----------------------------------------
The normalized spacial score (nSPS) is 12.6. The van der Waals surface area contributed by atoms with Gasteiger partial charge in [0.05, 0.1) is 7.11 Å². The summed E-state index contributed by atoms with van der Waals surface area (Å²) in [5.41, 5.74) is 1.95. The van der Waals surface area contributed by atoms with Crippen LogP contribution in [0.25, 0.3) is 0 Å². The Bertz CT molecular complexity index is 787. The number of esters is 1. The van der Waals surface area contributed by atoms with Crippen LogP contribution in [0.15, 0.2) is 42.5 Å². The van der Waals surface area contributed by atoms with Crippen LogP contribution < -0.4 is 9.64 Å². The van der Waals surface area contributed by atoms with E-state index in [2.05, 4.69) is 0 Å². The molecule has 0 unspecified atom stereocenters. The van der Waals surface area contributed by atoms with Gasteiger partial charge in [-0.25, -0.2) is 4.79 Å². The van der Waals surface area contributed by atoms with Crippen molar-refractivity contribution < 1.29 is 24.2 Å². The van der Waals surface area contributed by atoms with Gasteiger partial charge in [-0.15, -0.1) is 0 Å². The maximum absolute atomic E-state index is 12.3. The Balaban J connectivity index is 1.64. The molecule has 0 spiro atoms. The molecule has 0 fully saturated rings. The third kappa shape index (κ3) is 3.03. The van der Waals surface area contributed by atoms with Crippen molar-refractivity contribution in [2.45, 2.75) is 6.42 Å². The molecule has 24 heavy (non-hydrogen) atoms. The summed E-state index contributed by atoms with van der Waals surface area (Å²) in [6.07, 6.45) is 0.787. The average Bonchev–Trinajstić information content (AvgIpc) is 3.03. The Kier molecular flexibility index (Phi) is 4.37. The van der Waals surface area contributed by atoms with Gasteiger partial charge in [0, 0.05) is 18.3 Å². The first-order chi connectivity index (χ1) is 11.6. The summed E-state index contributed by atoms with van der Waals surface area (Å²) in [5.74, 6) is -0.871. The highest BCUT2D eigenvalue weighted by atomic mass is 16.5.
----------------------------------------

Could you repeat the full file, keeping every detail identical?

The normalized spacial score (nSPS) is 12.6. The van der Waals surface area contributed by atoms with Gasteiger partial charge in [0.05, 0.1) is 7.11 Å². The summed E-state index contributed by atoms with van der Waals surface area (Å²) in [5.41, 5.74) is 1.95. The van der Waals surface area contributed by atoms with Crippen LogP contribution in [0.25, 0.3) is 0 Å². The Bertz CT molecular complexity index is 787. The number of esters is 1. The van der Waals surface area contributed by atoms with Crippen LogP contribution in [0.15, 0.2) is 42.5 Å². The van der Waals surface area contributed by atoms with Crippen LogP contribution < -0.4 is 9.64 Å². The van der Waals surface area contributed by atoms with E-state index in [2.05, 4.69) is 0 Å². The molecule has 0 unspecified atom stereocenters. The van der Waals surface area contributed by atoms with Gasteiger partial charge in [-0.25, -0.2) is 4.79 Å². The van der Waals surface area contributed by atoms with Crippen molar-refractivity contribution < 1.29 is 24.2 Å². The van der Waals surface area contributed by atoms with Gasteiger partial charge in [-0.15, -0.1) is 0 Å². The maximum absolute atomic E-state index is 12.3. The Balaban J connectivity index is 1.64. The molecule has 0 spiro atoms. The molecule has 0 fully saturated rings. The third kappa shape index (κ3) is 3.03. The van der Waals surface area contributed by atoms with Crippen molar-refractivity contribution in [2.45, 2.75) is 6.42 Å². The molecule has 24 heavy (non-hydrogen) atoms. The summed E-state index contributed by atoms with van der Waals surface area (Å²) in [6.07, 6.45) is 0.787. The average Bonchev–Trinajstić information content (AvgIpc) is 3.03. The Kier molecular flexibility index (Phi) is 4.37. The van der Waals surface area contributed by atoms with Gasteiger partial charge in [0, 0.05) is 18.3 Å². The first-order chi connectivity index (χ1) is 11.6. The summed E-state index contributed by atoms with van der Waals surface area (Å²) in [5.74, 6) is -0.871. The highest BCUT2D eigenvalue weighted by atomic mass is 16.5.